Eventually, the snake moves on and so do we, though somewhat more circumspect than before. Three-quarters of an hour later, we finally descend steeply towards Detention River. When we pause for a drink, we experience the delightful thrill of seeing a pink robin (Petroica rodinogaster) alight onto a branch right in front of us. Our path now takes us parallel to the river through a series of connected meadows, dotted with wallaby poo. The closely cropped grass is also scattered with wildflowers and patches of spongy moss. After a while, the meadows end abruptly. We are close to our destination, but a low ridge thickly cloaked in dry eucalypt forest blocks our way. We climb, picking our way carefully over fallen trees and then descend into a dense grove of ‘man’ ferns (Dicksonia antarctica). The urgent sound of the river draws us on. Suddenly, we emerge from the cool shade into bright sunlight. The river is wide and shallow, sparkling as it dances over smooth pebbles. Threading my way among the trees along the wooded bank, I peer ahead in expectation, trying to find were the smaller Alarm River merges with its larger cousin. Almost before we realise it, we are there. The Detention makes a right-angled bend. At the apex, the Alarm gurgles through a tangle of fallen timber into a deep wide pool.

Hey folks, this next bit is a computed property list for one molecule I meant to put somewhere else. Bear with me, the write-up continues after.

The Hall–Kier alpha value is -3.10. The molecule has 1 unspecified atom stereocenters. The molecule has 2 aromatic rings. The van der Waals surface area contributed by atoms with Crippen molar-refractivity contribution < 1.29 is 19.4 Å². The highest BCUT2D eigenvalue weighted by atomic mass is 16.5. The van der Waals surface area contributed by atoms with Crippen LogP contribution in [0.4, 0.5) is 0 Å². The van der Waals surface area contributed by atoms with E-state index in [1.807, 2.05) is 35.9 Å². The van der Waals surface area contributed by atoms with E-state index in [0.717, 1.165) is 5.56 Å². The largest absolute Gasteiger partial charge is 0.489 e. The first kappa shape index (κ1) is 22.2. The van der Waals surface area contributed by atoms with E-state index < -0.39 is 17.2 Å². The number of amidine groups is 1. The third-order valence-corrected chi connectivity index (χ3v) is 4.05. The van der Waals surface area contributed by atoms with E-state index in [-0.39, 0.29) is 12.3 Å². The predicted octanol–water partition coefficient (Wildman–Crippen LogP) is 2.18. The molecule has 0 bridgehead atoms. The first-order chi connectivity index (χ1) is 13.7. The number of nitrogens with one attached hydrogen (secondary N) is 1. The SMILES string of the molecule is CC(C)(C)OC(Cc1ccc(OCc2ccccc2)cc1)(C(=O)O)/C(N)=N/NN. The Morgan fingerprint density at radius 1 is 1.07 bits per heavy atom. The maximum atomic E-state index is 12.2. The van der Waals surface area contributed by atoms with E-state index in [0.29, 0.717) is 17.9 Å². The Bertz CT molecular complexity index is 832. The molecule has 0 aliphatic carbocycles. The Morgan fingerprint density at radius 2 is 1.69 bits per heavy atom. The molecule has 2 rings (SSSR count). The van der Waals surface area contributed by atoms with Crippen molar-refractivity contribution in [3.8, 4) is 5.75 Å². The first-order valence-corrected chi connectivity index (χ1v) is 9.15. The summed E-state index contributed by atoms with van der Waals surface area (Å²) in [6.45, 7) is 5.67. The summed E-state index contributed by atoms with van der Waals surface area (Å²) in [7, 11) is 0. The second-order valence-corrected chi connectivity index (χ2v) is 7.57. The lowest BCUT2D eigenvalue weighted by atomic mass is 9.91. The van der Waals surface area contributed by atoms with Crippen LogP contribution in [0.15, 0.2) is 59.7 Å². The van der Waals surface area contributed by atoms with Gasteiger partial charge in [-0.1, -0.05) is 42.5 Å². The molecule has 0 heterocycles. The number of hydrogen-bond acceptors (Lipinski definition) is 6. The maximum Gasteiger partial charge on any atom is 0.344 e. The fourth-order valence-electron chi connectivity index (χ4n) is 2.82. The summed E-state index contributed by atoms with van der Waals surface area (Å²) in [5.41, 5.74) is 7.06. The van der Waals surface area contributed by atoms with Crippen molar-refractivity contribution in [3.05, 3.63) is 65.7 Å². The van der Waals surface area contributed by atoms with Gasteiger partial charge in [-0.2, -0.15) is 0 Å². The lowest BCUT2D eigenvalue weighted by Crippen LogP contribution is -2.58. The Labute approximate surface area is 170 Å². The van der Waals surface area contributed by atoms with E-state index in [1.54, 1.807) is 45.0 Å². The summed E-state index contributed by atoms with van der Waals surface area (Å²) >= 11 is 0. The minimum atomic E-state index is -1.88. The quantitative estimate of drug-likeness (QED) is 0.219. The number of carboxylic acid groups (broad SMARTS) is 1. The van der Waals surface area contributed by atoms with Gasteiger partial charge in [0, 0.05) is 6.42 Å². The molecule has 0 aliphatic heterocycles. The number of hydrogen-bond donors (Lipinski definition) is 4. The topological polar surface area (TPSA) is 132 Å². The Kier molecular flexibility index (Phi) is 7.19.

We are standing where, almost 192 years ago to the day, John Helder Wedge caught those two lobsters. The far bank is undercut by the current and lying parallel to it is a huge log, washed down in a flood. Its moss-covered bulk slopes gently into the inky black water. In the darkness under that log I feel there are eyes watching us. Well, I hope there are.
The lobster’s range and numbers have contracted precipitously since Wedge’s time. It’s locally extinct in many rivers. Pollution from mining, agriculture and road building all taking their toll. Erosion following clearfell logging sends muddy water cascading into watercourses, fouling the lobsters’ feathery gills and covering the stream bed in silt, filling the rocky nooks and crannies where juveniles usually hide from predators. Even if the water is clean and clear, loss of stream-side trees removes the shade that is critical to keeping the water cold enough for these animals to survive. In the last decade, I’ve seen the Tasmanian summer become noticeably longer, hotter and drier. And that’s only going to get worse before it ever gets better.
Thankfully, other than just a couple of faded beer cans, there are none of the other tell-tale signs of illegal fishing here. Lobsters may have been totally protected for more than 20 years, but it’s all too common to hear of people still catching and eating them. At more accessible sites, it’s not unusual to find baited lines or ‘opera house’-style traps – illegal in Tasmania and a danger to lobster, platypus and rakali alike. Cultural change is needed, and education is the key. You won’t value and protect something you’ve never heard of.
So, whenever I can, I write and speak about the lobster. About the surprising ways it is enmeshed in the culture of this island that I love. I talk about science, history and language. About people and places. About memories. And I hope that change will come before memories of the lobster are all that we have.
All photographs by Terry Mulhern